If you’re looking to minimize conflict and move toward compromise, anticipating the issues that will likely trigger you and your spouse / ex will help you de-escalate the situation.
Newly single life, unfortunately, gets a bad rap. While working through some of the tougher emotions, keep your eyes on these perks that are nearly exclusive to singlehood.
Divorce can be a difficult and emotional experience, and it’s important for individuals to prioritize their own self-care and resilience in order to move forward and thrive.
Focusing on your emotional health during divorce can help you improve both the process and outcome. Read on for proven strategies to help you get on track and stay there.
In my work as a divorce coach, and personally through my own divorce recovery, I have found there is one tool that has grounded me during whatever stage of transition I’m experiencing, and the start of the new year is the perfect time to revisit this gem.
The holidays don’t have to be a time of sadness and stress overload. Focus on caring for yourself and your children, giving back to those who have supported you, and healing from your divorce. Here are 4 ways to put the “happy” back into “happy holidays.”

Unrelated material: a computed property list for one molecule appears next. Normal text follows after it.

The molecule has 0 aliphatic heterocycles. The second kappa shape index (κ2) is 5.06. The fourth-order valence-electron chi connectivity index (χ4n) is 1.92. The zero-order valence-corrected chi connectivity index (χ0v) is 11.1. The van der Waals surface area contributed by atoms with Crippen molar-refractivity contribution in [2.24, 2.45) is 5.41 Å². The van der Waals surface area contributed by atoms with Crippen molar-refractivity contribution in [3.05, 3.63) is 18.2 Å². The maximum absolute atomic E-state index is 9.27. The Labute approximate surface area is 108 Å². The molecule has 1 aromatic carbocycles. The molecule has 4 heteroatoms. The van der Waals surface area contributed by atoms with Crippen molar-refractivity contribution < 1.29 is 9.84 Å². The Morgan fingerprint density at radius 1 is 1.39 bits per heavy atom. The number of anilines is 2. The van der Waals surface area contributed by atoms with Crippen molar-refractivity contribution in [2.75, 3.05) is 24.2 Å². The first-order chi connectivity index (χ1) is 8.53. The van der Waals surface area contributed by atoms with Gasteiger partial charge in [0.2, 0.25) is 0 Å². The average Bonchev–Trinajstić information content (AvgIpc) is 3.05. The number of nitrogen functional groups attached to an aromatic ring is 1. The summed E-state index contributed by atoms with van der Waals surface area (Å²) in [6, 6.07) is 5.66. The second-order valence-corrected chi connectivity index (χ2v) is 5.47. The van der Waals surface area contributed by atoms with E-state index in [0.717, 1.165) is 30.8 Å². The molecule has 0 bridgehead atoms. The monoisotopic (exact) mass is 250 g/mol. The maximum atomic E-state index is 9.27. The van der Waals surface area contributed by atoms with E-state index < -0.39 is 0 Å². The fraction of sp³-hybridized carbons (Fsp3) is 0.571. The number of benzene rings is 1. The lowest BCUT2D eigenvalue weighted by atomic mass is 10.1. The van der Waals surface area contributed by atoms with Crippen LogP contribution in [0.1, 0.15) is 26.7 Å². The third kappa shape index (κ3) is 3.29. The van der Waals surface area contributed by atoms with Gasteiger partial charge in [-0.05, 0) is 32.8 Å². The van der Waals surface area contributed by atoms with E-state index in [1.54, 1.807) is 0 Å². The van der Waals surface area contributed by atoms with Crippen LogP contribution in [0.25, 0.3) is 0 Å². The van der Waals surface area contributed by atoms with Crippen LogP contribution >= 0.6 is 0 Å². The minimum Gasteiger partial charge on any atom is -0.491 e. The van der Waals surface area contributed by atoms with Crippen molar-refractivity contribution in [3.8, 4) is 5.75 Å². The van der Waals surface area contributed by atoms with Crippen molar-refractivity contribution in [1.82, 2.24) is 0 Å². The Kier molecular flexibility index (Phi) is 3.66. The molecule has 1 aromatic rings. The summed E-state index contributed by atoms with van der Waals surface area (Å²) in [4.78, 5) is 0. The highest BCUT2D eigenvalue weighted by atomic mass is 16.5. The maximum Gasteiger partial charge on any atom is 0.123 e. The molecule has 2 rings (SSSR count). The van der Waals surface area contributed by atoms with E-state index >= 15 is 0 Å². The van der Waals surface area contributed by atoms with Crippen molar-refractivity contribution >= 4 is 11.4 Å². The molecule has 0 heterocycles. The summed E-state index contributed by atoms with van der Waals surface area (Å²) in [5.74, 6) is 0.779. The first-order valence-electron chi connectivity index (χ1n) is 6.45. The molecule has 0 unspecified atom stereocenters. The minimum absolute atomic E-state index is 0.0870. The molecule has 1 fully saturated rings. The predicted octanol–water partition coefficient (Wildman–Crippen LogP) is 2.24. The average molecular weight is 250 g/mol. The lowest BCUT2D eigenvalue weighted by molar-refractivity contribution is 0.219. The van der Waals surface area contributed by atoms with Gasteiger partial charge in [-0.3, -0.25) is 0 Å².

Navigating your first (or second, or third) Thanksgiving after divorce will require some extra effort, but that extra effort will be worth it. These six tips will help you get through – and maybe even enjoy – the holiday.
Some of this is old news, some may be new to you. Each one of these is a challenge unto itself, but effective parenting, meaning you, can be the overriding factor in making or breaking your child’s adjustment.
Although downsizing is a lifestyle change, I decided to look for the good in a challenging situation. My new perspective is that I am upsizing to a new, purposeful style of life that is full of hope and promise.
For the newly separated or divorced, the holidays can generate an extra load of stress and anxiety. Follow these tips to go from dreading to enjoying the holidays again.